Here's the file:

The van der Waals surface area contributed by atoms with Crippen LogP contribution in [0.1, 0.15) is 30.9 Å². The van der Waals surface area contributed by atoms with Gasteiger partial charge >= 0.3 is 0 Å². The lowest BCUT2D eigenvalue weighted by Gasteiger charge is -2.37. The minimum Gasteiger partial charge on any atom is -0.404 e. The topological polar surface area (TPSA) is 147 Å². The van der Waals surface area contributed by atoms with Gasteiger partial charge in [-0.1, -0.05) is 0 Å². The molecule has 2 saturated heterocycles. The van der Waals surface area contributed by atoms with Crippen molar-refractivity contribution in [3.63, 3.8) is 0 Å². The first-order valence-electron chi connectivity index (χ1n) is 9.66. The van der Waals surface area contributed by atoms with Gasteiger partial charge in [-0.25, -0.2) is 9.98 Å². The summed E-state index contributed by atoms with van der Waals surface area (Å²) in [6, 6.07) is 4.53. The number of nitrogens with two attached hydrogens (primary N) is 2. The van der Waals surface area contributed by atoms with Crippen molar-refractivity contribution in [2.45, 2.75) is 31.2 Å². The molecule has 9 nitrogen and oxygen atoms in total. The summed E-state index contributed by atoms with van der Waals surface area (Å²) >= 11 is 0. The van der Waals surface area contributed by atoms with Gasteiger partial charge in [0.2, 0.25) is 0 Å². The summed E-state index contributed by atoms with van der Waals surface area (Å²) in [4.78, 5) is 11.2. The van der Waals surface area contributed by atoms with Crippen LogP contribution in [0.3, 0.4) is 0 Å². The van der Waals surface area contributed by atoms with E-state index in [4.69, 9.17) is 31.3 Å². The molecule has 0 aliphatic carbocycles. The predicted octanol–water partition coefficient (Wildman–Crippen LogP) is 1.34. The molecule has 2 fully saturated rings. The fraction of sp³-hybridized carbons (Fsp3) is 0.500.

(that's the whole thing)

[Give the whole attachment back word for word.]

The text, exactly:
The van der Waals surface area contributed by atoms with Crippen LogP contribution in [0.1, 0.15) is 30.9 Å². The van der Waals surface area contributed by atoms with Gasteiger partial charge >= 0.3 is 0 Å². The lowest BCUT2D eigenvalue weighted by Gasteiger charge is -2.37. The minimum Gasteiger partial charge on any atom is -0.404 e. The topological polar surface area (TPSA) is 147 Å². The van der Waals surface area contributed by atoms with Gasteiger partial charge in [-0.1, -0.05) is 0 Å². The molecule has 2 saturated heterocycles. The van der Waals surface area contributed by atoms with Crippen molar-refractivity contribution in [3.63, 3.8) is 0 Å². The first-order valence-electron chi connectivity index (χ1n) is 9.66. The van der Waals surface area contributed by atoms with Gasteiger partial charge in [-0.25, -0.2) is 9.98 Å². The summed E-state index contributed by atoms with van der Waals surface area (Å²) in [6, 6.07) is 4.53. The number of nitrogens with two attached hydrogens (primary N) is 2. The van der Waals surface area contributed by atoms with Crippen molar-refractivity contribution in [2.45, 2.75) is 31.2 Å². The molecule has 9 nitrogen and oxygen atoms in total. The summed E-state index contributed by atoms with van der Waals surface area (Å²) >= 11 is 0. The van der Waals surface area contributed by atoms with Gasteiger partial charge in [0.2, 0.25) is 0 Å². The summed E-state index contributed by atoms with van der Waals surface area (Å²) in [4.78, 5) is 11.2. The van der Waals surface area contributed by atoms with Crippen LogP contribution in [0.3, 0.4) is 0 Å². The van der Waals surface area contributed by atoms with E-state index in [4.69, 9.17) is 31.3 Å². The molecule has 0 aliphatic carbocycles. The predicted octanol–water partition coefficient (Wildman–Crippen LogP) is 1.34. The molecule has 2 fully saturated rings. The fraction of sp³-hybridized carbons (Fsp3) is 0.500.